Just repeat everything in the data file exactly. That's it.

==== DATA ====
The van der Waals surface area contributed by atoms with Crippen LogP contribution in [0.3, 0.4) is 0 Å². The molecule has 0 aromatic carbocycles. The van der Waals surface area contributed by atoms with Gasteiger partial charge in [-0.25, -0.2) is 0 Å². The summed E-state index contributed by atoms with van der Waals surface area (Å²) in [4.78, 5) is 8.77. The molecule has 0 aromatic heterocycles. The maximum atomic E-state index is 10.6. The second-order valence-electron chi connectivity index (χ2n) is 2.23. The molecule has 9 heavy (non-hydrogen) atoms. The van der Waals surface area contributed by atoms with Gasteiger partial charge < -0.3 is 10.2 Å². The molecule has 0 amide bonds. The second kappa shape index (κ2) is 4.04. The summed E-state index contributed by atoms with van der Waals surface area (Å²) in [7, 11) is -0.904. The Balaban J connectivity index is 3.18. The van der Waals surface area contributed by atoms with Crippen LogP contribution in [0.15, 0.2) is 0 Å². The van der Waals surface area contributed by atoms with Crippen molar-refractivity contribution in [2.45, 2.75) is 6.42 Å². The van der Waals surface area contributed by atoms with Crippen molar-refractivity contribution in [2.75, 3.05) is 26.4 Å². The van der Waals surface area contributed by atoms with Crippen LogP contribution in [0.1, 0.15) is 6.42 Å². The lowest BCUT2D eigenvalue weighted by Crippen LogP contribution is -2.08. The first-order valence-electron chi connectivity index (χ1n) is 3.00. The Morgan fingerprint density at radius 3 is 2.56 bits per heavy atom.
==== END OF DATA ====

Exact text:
The van der Waals surface area contributed by atoms with Crippen LogP contribution in [0.3, 0.4) is 0 Å². The molecule has 0 aromatic carbocycles. The van der Waals surface area contributed by atoms with Gasteiger partial charge in [-0.25, -0.2) is 0 Å². The summed E-state index contributed by atoms with van der Waals surface area (Å²) in [4.78, 5) is 8.77. The molecule has 0 aromatic heterocycles. The maximum atomic E-state index is 10.6. The second-order valence-electron chi connectivity index (χ2n) is 2.23. The molecule has 9 heavy (non-hydrogen) atoms. The van der Waals surface area contributed by atoms with Gasteiger partial charge < -0.3 is 10.2 Å². The molecule has 0 amide bonds. The second kappa shape index (κ2) is 4.04. The summed E-state index contributed by atoms with van der Waals surface area (Å²) in [7, 11) is -0.904. The Balaban J connectivity index is 3.18. The van der Waals surface area contributed by atoms with Crippen LogP contribution in [0.15, 0.2) is 0 Å². The van der Waals surface area contributed by atoms with Crippen molar-refractivity contribution in [2.45, 2.75) is 6.42 Å². The van der Waals surface area contributed by atoms with Crippen molar-refractivity contribution in [2.75, 3.05) is 26.4 Å². The van der Waals surface area contributed by atoms with Crippen LogP contribution in [0.1, 0.15) is 6.42 Å². The lowest BCUT2D eigenvalue weighted by Crippen LogP contribution is -2.08. The first-order valence-electron chi connectivity index (χ1n) is 3.00. The Morgan fingerprint density at radius 3 is 2.56 bits per heavy atom.